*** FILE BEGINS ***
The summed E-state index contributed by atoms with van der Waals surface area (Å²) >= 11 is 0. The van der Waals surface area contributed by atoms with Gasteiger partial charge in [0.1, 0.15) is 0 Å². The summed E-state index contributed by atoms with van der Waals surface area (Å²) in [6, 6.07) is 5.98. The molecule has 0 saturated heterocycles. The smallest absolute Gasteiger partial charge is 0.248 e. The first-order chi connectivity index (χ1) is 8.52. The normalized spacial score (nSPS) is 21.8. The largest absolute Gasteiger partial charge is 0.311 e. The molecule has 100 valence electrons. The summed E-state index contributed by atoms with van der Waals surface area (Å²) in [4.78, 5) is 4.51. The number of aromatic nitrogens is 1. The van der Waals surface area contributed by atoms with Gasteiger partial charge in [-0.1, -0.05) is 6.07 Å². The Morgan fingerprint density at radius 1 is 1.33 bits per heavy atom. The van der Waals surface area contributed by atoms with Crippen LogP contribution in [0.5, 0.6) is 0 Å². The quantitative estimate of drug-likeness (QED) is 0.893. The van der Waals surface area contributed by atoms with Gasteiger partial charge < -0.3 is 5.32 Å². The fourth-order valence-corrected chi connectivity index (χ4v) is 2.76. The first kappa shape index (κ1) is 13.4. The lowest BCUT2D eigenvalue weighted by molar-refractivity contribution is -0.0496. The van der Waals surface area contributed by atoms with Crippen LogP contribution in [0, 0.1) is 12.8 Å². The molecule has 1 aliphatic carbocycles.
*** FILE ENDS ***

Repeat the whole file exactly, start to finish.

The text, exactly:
The summed E-state index contributed by atoms with van der Waals surface area (Å²) >= 11 is 0. The van der Waals surface area contributed by atoms with Gasteiger partial charge in [0.1, 0.15) is 0 Å². The summed E-state index contributed by atoms with van der Waals surface area (Å²) in [6, 6.07) is 5.98. The molecule has 0 saturated heterocycles. The smallest absolute Gasteiger partial charge is 0.248 e. The first-order chi connectivity index (χ1) is 8.52. The normalized spacial score (nSPS) is 21.8. The largest absolute Gasteiger partial charge is 0.311 e. The molecule has 100 valence electrons. The summed E-state index contributed by atoms with van der Waals surface area (Å²) in [4.78, 5) is 4.51. The number of aromatic nitrogens is 1. The van der Waals surface area contributed by atoms with Gasteiger partial charge in [-0.1, -0.05) is 6.07 Å². The Morgan fingerprint density at radius 1 is 1.33 bits per heavy atom. The van der Waals surface area contributed by atoms with Crippen LogP contribution in [0.5, 0.6) is 0 Å². The quantitative estimate of drug-likeness (QED) is 0.893. The van der Waals surface area contributed by atoms with Gasteiger partial charge < -0.3 is 5.32 Å². The fourth-order valence-corrected chi connectivity index (χ4v) is 2.76. The first kappa shape index (κ1) is 13.4. The lowest BCUT2D eigenvalue weighted by molar-refractivity contribution is -0.0496. The van der Waals surface area contributed by atoms with Crippen LogP contribution in [0, 0.1) is 12.8 Å². The molecule has 1 aliphatic carbocycles.